A report from the Government Accounting Office says that the agency that helps regulate water levels on Lake Ontario needs to do a better job communicating with the public.
The report was issued last week by the GAO, which is a non-partisan, watchdog agency that reports to Congress. Its report focused not so much on the controversy over the technical aspects of the lake level management plan, called Plan 2014, but the way that the International Joint Commission has communicated elements of that plan to the public.
"We found that the commission doesn't effectively evaluate its efforts to communicate with stakeholders about these water releases. It also hasn't developed a comprehensive plan to assess and improve Plan 2014," the report said. "We recommended that U.S. commissioners work with their Canadian counterparts to develop more robust plans for communicating and for assessing Plan 2014."
Frank Bevacqua, a spokesman for the U.S.-Canadian panel, said the commission is receptive to the suggestions made by the GAO.
“What the GAO has recommended is that we follow best public relations practices, which includes researching the various stakeholders and how they get their information and being more targeted and effective in our delivery of that information," Bevacqua said.
Among those who have been critical of the report is Rep. John Katko of the Syracuse area, whose district includes Wayne County. He said the GAO report just highlights another problem with Plan 2014.
“They’re not being transparent enough, they’re not engaging the stakeholders and the shoreline communities and they’re not getting the data they need from the appropriate sources like the shoreline communities," said Katko.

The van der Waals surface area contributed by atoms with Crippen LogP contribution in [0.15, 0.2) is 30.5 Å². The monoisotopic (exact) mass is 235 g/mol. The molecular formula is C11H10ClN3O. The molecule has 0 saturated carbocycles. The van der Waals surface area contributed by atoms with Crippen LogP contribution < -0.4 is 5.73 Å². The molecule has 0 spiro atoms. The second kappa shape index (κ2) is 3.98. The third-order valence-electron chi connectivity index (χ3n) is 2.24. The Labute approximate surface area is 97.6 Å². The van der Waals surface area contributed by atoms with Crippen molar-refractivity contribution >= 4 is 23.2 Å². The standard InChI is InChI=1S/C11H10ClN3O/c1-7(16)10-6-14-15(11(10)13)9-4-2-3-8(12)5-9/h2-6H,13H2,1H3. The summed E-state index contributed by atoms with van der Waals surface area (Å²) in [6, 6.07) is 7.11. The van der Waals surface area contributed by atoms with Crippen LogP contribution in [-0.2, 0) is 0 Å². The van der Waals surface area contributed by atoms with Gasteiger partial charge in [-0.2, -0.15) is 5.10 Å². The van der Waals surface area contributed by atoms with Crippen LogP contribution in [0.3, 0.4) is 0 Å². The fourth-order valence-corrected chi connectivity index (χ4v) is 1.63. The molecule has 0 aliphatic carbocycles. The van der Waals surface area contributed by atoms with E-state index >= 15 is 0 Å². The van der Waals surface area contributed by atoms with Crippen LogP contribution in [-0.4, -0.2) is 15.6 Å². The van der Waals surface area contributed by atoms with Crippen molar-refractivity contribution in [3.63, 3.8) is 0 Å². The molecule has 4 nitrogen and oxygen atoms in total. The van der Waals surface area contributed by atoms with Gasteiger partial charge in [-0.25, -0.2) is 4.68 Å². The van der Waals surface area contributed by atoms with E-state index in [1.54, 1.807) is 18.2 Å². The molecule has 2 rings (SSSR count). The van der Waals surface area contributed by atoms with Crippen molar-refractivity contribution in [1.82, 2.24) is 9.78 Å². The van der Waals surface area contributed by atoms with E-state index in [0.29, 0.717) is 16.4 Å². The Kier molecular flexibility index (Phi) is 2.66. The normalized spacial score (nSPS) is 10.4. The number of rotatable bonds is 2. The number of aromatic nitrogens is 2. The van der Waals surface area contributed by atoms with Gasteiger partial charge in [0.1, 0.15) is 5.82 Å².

Bevacqua said the commission has tried to involve stakeholders in the process.
“We’ve involved stakeholders in an advisory capacity directly in that review, including some of most prominent critics, and so, they’re at the table, they’re rolling up their sleeves," he said. "We’re really trying to see if we can reach a mutual understanding and make some improvement."
He said one key element to future communications is trying to build up trust among the people most affected by the decisions that impact water levels.
"You have an IJC that seems more interested in covering their butts than they are about giving us the straight scoop," said Katko. "What would be so wrong in saying, 'You know what? We tried Plan 2014 as we were told, and you know what guys? It’s just not working the way it should, so let’s fix it.' But they don’t seem to be intent on doing that and that’s really concerning to me."